Mullner M.,University of Bayreuth |
Lunkenbein T.,University of Bayreuth |
Schieder M.,University of Bayreuth |
Groschel A.H.,University of Bayreuth |
And 5 more authors.
Macromolecules | Year: 2012
We demonstrate the synthesis of uniform one-dimensional (1D) titania hybrid nanotubes using core-shell-corona cylindrical polymer brushes (CPBs) as soft templates. The CPBs consist of a polymethacrylate backbone with densely grafted poly(ε-caprolactone) (PCL) as the core, poly(2-(dimethlamino)ethyl methacrylate) (PDMAEMA) as the cationic shell, and poly(oligo(ethylene glycol) methyl ether methacrylate) (POEGMA) as the corona. The weak polyelectrolyte shell complexed an oppositely charged titania precursor, namely titanium(IV) bis(ammonium lactate) dihydroxide (TALH), and then acted as a nanoreactor for the hydrolysis and condensation of TALH, resulting in crystalline TiO 2. The POEGMA shell provides solubility in aqueous and organic solvents. The hybrid titania nanotubes containing anatase nanoparticles were characterized by atomic force microscopy (AFM), transmission electron microscopy (TEM), and scanning electrion microscopy (SEM). The phase purity of the crystalline nanostructures was verified by powder X-ray diffractometry (PXRD). © 2012 American Chemical Society.
Stagno V.,Carnegie Institution of Washington |
Stagno V.,Bayerisches Geoinstitut |
Frost D.J.,Bayerisches Geoinstitut |
McCammon C.A.,Bayerisches Geoinstitut |
And 2 more authors.
Contributions to Mineralogy and Petrology | Year: 2015
The oxygen fugacity (fO2) at which carbonate-bearing melts are reduced to either graphite or diamond in synthetic eclogite compositions has been measured in multi-anvil experiments performed at pressures between 3 and 7 GPa and temperatures between 800 and 1,300 °C using iron–iridium and iron–platinum alloys as sliding redox sensors. The determined oxygen fugacities buffered by the coexistence of elemental carbon and carbonate-bearing melt are approximately 1 log unit below thermodynamic calculations for a similar redox buffering equilibrium involving only solid phases. The measured oxygen fugacities normalized to the fayalite–magnetite–quartz oxygen buffer decrease with temperature from ~−0.8 to ~−1.7 log units at 3 GPa, most likely as a result of increasing dilution of the carbonate liquid with silicate. The normalized fO2 values also decrease with pressure and show a similar decrease with temperature at 6 GPa from ~−1.5 log units at 1,100 °C to ~−2.4 log units at 1,300 °C. In contrast to previous arguments, the stability field of the carbonate-bearing melt extends to lower oxygen fugacity in eclogite rocks than in peridotite rocks, which implies a wider range of conditions over which carbon remains mobile in natural eclogites. The raised prevalence of diamonds in eclogites compared to peridotites may, therefore, reflect more effective scavenging of carbon by melts in these rocks. The ferric iron contents of monomineralic layers of clinopyroxene and garnet contained in the same experiments were also measured using Mössbauer spectroscopy. A preliminary model was derived for determining the fO2 of eclogitic rocks from the compositions of garnet and clinopyroxene, including the Fe3+/ΣFe ratio of garnet, using the equilibrium, (Formula Presneted.) (Formula Presented.) The model, which reproduces the independently determined fO2 of the experimental data to within 0.5 log units, can be used to estimate the fO2 of ultrahigh-pressure metamorphic eclogites and cratonic eclogitic xenoliths. Although there are very few analyses of garnet Fe3+/ΣFe ratios from eclogite samples, the range in fO2 recorded by available eclogitic xenoliths is similar to that reported for peridotitic xenoliths and generally within the graphite/diamond stability field. Estimates for the average bulk Fe3+/ΣFe ratio of modern basaltic oceanic crust, however, are higher than the values for most of these xenoliths, and upon subduction, crustal carbon is likely to remain in the carbonate stability field to depths of at least 250 km. If eclogite xenoliths originated from subducted oceanic crust, then their generally lower fO2 most likely reflects either lower initial basaltic Fe3+/ΣFe ratios, loss of Fe2O3 through partial melting or the initial presence of organic carbon. © 2015, Springer-Verlag Berlin Heidelberg.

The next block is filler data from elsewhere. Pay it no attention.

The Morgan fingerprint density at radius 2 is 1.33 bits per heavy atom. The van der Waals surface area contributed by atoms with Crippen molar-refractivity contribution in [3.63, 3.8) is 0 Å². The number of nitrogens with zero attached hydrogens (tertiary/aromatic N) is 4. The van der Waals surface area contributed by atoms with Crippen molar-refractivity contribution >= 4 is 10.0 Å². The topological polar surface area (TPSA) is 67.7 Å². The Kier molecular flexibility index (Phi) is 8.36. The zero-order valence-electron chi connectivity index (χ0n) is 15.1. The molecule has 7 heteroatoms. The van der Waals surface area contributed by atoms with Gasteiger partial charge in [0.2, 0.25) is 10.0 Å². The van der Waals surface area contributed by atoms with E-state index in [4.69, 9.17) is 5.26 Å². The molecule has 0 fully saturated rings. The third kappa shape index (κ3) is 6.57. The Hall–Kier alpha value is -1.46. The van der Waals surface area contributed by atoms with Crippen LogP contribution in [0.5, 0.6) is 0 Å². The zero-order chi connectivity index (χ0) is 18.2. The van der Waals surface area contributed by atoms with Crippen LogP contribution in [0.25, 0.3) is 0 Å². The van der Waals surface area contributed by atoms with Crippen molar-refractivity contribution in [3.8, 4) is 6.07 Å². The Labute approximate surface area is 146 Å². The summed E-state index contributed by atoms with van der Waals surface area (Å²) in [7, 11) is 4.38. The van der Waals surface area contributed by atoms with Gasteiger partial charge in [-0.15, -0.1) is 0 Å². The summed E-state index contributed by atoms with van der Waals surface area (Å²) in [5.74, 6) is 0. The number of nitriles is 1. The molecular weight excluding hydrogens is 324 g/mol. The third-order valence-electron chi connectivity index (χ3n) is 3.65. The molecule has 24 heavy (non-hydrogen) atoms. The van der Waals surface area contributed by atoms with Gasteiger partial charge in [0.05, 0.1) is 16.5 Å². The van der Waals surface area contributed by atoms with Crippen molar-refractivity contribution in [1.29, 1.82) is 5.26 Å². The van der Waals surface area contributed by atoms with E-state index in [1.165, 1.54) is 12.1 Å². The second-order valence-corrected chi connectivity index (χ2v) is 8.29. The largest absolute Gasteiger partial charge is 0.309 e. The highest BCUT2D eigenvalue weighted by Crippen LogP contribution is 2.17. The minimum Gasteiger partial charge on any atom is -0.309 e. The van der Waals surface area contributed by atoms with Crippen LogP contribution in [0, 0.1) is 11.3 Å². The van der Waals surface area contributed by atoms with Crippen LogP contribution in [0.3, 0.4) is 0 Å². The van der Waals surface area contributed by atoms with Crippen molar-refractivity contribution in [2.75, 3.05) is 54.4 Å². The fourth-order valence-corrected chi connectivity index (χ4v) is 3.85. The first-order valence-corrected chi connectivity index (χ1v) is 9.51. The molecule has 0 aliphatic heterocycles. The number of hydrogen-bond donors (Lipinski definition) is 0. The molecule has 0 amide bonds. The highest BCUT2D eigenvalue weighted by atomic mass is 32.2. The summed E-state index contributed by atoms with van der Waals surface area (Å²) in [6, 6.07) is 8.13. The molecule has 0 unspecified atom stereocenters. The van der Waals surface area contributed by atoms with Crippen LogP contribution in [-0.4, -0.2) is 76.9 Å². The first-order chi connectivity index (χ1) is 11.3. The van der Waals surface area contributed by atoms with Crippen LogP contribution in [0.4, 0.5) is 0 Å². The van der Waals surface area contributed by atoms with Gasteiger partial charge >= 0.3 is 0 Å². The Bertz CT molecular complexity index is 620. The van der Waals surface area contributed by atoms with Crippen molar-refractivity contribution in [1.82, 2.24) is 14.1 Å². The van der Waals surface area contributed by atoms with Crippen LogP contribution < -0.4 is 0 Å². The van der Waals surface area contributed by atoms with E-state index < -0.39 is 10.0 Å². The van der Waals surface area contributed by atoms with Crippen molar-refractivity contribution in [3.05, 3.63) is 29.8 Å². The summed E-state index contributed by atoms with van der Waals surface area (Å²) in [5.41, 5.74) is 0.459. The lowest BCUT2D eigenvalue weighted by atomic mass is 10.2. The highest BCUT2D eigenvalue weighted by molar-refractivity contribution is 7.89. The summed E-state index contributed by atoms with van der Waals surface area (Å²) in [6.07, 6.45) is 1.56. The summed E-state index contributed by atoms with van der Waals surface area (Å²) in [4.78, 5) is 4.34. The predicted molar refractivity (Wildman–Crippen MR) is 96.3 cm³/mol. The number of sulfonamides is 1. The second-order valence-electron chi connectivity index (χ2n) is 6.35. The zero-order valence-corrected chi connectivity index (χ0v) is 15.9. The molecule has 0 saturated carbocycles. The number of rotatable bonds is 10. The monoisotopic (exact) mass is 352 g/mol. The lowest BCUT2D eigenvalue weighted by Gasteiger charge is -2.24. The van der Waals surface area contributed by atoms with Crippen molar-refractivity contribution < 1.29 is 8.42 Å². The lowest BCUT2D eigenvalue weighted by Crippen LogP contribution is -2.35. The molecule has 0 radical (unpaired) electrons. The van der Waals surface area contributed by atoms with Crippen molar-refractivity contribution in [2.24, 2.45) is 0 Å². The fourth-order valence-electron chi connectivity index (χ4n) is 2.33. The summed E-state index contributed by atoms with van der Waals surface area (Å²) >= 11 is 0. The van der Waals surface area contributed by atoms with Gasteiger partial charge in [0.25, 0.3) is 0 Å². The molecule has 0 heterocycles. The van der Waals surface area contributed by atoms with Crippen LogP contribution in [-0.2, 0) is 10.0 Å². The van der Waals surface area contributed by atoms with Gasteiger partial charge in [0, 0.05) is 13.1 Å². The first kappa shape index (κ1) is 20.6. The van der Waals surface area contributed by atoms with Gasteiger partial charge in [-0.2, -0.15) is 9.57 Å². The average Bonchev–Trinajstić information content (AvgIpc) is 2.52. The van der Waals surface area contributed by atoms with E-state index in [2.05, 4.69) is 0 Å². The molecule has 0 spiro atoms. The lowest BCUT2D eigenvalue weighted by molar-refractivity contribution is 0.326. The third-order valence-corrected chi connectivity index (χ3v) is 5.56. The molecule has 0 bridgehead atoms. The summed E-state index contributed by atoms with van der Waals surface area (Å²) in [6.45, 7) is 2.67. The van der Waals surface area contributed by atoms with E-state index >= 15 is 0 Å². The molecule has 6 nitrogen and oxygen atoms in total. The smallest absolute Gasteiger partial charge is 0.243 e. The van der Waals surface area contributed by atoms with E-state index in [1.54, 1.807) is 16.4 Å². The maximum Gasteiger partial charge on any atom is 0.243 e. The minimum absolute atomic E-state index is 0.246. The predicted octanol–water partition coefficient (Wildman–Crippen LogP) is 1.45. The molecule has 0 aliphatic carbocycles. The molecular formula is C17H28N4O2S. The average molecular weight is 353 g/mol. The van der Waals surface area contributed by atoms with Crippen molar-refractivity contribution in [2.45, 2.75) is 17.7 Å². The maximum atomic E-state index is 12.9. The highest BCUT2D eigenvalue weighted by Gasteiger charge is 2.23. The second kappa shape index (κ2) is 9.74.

Stagno V.,Bayerisches Geoinstitut |
Stagno V.,Carnegie Institution of Washington |
Tange Y.,Ehime University |
Miyajima N.,Bayerisches Geoinstitut |
And 3 more authors.
Geophysical Research Letters | Year: 2011
The oxygen fugacity at which magnesite (MgCO3) is reduced to diamond in a typical mantle assemblage has been determined between 16 and 45 GPa and 1500-1700C in experiments employing a multianvil device. This oxygen fugacity for carbonate stability, measured using a sliding redox sensor that employs IrFe alloy, was found to be greater than 2 log units above the iron-wstite oxygen buffer (IW+2). Reversal experiments employing FeNi alloy confirmed complete oxidation of Ni in the presence of magnesite and diamond even at 45 GPa. As the oxygen fugacity of the transition zone and lower mantle is most likely at or below the IW buffer, mantle carbon, if distributed relatively homogeneously, is unlikely to be hosted in carbonates throughout most of the mantle but is more likely present as diamond, methane, Fe-rich carbide or as a carbon-component dissolved in Fe-Ni metal. The existence of carbonate at these depths would imply the presence of unusually oxidized regions of the deeper mantle. Such regions could form in the deeper mantle from an influx of subduction related carbonate melt, which would reduce by causing oxidation of the surrounding silicates. Due to changes in the degree of oxidation of the surrounding mantle such melts could potentially travel further in the transition zone mantle than in the lower mantle. The results do not exclude the possibility that carbonate could coexist with Fe-Ni metal or carbide at the very base of the lower mantle. Copyright 2011 by the American Geophysical Union.